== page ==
25 Jan 2012
Joint media release with the Prime Minister, the Hon Julia Gillard MP
Senator Chris Evans – Minister for Tertiary Education, Skills, Science and Research
Nominations have opened for the Prime Minister’s Prizes for Science – Australia’s most prestigious science awards.
The Prizes honour Australians who have made significant contributions to building a more prosperous and progressive society through scientific achievements and science education.
Prime Minister Julia Gillard and Minister for Tertiary Education, Skills, Science and Research Chris Evans today encouraged the science community to nominate outstanding colleagues for the Prizes.
The Prizes are part of the Australian Government’s Inspiring Australia strategy to foster greater scientific engagement.
Science and innovation are key drivers to improve Australia’s living standards, health, productivity and environment.
The Gillard Labor Government highly regards our scientific community for the tremendous contribution it makes to build a richer, fairer, cleaner and safer nation.
In the past, the Prizes have been awarded for Australian discoveries such as wireless LAN technology and the bionic ear and for achievements in areas like immunology, quantum technology and astronomy.
Past Prime Minister’s Prizes for Science recipients Elizabeth Blackburn AC and Brian Schmidt went on to be awarded Nobel Prizes in 2009 and 2011 respectively.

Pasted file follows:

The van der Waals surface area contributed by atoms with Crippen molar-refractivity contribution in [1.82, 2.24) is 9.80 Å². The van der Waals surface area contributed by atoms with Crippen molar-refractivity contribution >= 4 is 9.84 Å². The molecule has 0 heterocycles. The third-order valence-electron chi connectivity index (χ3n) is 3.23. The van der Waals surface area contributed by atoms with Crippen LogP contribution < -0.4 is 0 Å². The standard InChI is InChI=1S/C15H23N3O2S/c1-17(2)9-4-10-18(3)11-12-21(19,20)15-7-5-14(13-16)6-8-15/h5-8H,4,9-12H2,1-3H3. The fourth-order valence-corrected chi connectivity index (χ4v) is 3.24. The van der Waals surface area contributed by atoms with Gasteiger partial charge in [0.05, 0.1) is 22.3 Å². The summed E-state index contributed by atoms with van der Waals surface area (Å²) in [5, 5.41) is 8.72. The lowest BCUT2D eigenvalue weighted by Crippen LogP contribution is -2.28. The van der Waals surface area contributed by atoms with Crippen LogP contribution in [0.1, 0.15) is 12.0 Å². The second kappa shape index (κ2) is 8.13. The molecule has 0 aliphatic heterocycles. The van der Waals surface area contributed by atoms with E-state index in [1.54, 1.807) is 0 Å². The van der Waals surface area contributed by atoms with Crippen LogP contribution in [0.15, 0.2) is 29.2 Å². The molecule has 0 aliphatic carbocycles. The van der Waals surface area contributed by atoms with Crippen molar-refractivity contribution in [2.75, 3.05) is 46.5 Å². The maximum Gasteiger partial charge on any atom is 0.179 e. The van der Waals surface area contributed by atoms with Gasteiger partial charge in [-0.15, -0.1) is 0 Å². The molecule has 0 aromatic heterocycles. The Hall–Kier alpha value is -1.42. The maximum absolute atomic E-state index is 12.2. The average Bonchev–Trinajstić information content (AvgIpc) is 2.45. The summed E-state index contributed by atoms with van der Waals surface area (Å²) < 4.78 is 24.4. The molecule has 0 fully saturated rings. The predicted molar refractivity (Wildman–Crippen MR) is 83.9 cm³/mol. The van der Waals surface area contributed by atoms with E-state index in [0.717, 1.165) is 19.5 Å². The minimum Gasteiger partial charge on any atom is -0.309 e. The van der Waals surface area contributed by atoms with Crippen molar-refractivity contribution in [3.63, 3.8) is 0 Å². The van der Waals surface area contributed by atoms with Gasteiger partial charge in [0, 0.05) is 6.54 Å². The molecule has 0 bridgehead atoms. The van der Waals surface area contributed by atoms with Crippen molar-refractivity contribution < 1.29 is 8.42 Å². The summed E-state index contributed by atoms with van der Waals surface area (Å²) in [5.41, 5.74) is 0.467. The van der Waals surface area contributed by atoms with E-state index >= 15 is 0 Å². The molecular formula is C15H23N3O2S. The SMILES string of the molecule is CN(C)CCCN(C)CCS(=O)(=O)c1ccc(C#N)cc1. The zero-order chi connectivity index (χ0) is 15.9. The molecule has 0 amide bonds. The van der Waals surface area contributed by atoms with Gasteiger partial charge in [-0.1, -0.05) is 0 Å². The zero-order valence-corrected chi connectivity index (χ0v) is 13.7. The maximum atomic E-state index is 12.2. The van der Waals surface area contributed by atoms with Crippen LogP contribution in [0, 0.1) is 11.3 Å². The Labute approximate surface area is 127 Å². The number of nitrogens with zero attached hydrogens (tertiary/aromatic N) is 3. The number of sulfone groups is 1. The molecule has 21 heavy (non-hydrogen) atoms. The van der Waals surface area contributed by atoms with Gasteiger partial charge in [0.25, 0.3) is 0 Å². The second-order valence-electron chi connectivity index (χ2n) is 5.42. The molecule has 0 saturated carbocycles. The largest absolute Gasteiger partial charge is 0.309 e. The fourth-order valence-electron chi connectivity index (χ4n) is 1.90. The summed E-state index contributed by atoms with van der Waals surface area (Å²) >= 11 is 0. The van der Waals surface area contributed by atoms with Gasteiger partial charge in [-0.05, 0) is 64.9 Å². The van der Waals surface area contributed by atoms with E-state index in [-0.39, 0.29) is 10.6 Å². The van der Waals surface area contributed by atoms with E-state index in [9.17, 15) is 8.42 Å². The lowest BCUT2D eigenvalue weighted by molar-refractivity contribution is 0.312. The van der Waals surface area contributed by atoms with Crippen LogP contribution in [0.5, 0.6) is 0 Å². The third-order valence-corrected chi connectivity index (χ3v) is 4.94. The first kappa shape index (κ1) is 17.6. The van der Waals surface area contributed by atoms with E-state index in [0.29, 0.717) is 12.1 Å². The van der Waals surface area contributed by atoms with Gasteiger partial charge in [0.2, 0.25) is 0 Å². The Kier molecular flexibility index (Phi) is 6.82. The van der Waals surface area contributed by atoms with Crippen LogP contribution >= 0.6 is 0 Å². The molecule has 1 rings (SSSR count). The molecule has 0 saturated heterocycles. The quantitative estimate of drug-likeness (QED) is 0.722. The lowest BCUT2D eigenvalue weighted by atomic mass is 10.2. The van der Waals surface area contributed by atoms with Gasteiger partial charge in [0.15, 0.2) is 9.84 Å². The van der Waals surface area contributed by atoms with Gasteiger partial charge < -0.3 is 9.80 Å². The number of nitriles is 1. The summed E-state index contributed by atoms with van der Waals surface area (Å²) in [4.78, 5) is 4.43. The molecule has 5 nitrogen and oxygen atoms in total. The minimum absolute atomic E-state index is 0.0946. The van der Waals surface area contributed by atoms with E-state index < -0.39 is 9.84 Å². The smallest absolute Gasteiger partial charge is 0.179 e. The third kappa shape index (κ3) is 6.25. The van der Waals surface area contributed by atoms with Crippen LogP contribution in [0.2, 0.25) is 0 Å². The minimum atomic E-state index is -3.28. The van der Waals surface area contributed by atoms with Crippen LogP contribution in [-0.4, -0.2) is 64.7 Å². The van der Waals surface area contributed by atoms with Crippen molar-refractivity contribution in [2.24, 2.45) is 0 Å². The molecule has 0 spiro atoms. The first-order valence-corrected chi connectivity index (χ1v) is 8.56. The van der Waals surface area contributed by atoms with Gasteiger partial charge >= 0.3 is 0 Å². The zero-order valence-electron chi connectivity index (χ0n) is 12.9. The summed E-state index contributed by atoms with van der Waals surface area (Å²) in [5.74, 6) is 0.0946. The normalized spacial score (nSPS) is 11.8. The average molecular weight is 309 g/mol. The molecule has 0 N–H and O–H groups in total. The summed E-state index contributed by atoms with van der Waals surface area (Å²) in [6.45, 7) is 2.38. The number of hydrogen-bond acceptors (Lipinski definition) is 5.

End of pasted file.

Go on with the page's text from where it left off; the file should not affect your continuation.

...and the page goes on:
Other past recipients include Ezio Rizzardo and David Solomon, John Shine AO, John O’Sullivan, Ian Frazer, Graeme Clark AC and the late Frank Fenner AC.
The prizes are awarded in five categories:
• Prime Minister’s Prize for Science ($300,000);
• Malcolm McIntosh Prize for Physical Scientist of the Year ($50,000);
• Science Minister’s Prize for Life Scientist of the Year ($50,000);
• Prime Minister’s Prize for Excellence in Science Teaching in Secondary Schools ($50,000); and
• Prime Minister’s Prize for Excellence in Science Teaching in Primary Schools ($50,000).
As well as the cash component, each of the five Prime Minister’s Prizes for Science comprise a gold or silver medallion and a lapel pin similar to that presented to recipients of Australian Honours like the AO.
Nominations close on 27 April and the Prizes will be announced later in the year.
People can find further information on the Prizes and nominate online by visiting www.innovation.gov.au/scienceprizes